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|Title:||Evidence rocks in long-term care, but does it roll?|
|Citation:||Proceedings of the 30th Annual Symposium of the American Medical Directors Association (AMDA 2007), as published in Journal of the American Medical Directors Association, 2007 / vol.8, iss.8, pp.493-501|
|Conference Name:||30th Annual Symposium of the American Medical Directors Association (AMDA 2007) (29 Mar 2007 - 30 Mar 2007 : Hollywood, FL)|
|Steven A. Levenson, and John E. Morley|
|Abstract:||This article reviews the problems with the implementation of evidence-based care in long-term care. It highlights the fact that many common practices are incompatible with evidence and that available evidence, including evidence about inadvisable and ineffective treatments, is often not followed. Often, there is a tendency to follow recommendations for younger persons (for example, the management of hypertension and elevated cholesterol), or to use questionable interventions (for example, choices for treating constipation). In many cases, the treatments used have only marginal efficacy and increased potential for side effects. This article makes recommendations for improving the approach to evidence-based care in long-term care and strongly urges the FDA to require drug studies in nursing homes.|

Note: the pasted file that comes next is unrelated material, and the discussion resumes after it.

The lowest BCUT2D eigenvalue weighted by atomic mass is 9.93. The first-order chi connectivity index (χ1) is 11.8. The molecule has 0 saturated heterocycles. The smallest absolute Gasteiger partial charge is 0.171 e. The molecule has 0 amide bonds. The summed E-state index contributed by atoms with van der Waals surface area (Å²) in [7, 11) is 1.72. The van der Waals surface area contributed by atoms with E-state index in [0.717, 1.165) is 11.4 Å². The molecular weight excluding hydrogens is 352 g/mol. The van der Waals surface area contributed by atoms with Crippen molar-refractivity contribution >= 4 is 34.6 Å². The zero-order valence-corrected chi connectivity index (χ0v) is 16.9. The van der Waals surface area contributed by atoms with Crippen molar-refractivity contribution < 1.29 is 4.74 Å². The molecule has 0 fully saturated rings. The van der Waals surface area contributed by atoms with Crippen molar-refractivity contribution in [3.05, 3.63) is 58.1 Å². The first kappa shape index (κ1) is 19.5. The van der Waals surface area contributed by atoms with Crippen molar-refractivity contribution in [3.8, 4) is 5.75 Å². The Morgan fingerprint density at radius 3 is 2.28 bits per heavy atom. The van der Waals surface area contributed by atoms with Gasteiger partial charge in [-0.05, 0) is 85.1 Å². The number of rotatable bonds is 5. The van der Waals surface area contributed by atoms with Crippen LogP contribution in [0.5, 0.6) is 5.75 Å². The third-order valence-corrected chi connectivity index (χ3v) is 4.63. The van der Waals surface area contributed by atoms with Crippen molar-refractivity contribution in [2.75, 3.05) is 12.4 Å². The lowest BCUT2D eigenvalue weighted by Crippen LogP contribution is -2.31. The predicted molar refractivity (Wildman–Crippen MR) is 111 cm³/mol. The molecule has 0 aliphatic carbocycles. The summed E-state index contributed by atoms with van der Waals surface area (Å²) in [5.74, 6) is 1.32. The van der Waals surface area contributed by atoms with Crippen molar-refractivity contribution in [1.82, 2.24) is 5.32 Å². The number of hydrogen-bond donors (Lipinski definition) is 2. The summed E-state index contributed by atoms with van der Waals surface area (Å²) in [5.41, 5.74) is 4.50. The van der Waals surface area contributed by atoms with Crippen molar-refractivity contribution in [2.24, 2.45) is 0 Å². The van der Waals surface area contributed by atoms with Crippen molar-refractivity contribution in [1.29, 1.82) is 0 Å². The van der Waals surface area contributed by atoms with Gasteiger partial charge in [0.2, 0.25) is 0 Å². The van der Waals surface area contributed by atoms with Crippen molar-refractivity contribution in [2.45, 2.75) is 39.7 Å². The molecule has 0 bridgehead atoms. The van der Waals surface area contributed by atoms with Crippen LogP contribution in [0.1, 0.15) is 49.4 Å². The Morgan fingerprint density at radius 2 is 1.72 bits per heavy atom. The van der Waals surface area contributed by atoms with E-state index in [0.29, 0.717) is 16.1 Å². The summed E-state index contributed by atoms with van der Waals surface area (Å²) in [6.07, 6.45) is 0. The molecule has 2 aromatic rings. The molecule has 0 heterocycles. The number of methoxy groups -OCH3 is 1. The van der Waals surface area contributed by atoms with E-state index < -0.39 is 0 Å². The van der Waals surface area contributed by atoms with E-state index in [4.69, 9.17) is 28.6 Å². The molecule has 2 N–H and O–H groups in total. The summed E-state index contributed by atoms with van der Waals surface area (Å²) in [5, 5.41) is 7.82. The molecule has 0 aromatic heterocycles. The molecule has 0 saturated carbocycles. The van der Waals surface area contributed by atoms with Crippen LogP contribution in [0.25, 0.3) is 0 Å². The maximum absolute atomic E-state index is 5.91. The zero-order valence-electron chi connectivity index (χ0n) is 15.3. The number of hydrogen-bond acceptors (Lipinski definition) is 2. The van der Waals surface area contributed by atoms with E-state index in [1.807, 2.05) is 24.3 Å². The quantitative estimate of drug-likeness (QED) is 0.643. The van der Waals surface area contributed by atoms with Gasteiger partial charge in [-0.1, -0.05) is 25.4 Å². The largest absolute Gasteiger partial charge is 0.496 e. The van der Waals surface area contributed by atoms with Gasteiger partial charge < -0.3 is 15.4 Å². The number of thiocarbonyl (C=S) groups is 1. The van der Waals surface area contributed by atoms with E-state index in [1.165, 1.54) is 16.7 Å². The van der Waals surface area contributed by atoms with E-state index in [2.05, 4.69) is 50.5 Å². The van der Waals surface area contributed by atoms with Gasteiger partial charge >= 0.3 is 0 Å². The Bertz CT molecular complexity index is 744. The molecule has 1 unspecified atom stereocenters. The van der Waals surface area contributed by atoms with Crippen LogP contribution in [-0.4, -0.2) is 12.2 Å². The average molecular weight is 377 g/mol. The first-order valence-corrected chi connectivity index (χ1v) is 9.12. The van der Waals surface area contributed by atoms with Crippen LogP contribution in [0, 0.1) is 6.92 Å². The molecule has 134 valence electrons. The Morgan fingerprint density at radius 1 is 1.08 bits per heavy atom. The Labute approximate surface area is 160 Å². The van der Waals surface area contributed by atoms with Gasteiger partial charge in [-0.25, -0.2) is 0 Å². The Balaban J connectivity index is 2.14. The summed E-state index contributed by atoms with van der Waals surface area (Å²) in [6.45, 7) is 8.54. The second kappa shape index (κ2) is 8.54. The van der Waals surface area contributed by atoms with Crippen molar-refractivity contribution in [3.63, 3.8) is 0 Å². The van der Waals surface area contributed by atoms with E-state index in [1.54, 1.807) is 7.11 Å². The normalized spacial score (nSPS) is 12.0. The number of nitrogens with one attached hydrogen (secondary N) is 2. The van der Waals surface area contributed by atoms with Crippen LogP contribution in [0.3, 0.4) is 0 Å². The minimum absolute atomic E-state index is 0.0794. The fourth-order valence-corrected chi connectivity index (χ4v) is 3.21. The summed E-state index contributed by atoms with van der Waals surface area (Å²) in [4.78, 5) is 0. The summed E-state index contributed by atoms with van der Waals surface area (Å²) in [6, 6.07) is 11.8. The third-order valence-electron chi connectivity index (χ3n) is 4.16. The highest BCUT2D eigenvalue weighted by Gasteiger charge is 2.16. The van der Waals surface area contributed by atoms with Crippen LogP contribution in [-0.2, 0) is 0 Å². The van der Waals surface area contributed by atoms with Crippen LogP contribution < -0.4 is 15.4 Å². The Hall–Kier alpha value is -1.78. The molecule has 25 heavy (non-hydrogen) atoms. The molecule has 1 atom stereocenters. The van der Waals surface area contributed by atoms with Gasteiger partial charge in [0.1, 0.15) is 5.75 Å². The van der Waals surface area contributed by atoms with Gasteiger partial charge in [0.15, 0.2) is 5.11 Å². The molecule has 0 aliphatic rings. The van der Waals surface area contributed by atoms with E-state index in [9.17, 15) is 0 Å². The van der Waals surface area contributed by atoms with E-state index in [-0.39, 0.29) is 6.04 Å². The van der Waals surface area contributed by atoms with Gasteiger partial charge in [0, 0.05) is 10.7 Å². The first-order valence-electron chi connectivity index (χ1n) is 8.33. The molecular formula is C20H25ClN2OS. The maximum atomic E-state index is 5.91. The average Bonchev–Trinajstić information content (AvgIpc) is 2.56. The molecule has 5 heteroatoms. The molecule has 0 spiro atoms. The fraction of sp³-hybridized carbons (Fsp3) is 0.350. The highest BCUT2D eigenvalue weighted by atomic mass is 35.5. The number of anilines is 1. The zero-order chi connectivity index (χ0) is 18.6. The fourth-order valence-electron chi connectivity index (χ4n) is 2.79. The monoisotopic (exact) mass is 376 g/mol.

|Keywords:||Nursing home; quality improvement; evidence- based care; best practices; cholesterol; hypertension; constipation; Alzheimer’s disease|
|Rights:||Copyright ©2007 American Medical Directors Association. Published by Elsevier Inc. All rights reserved.|
|Appears in Collections:||Medicine publications|
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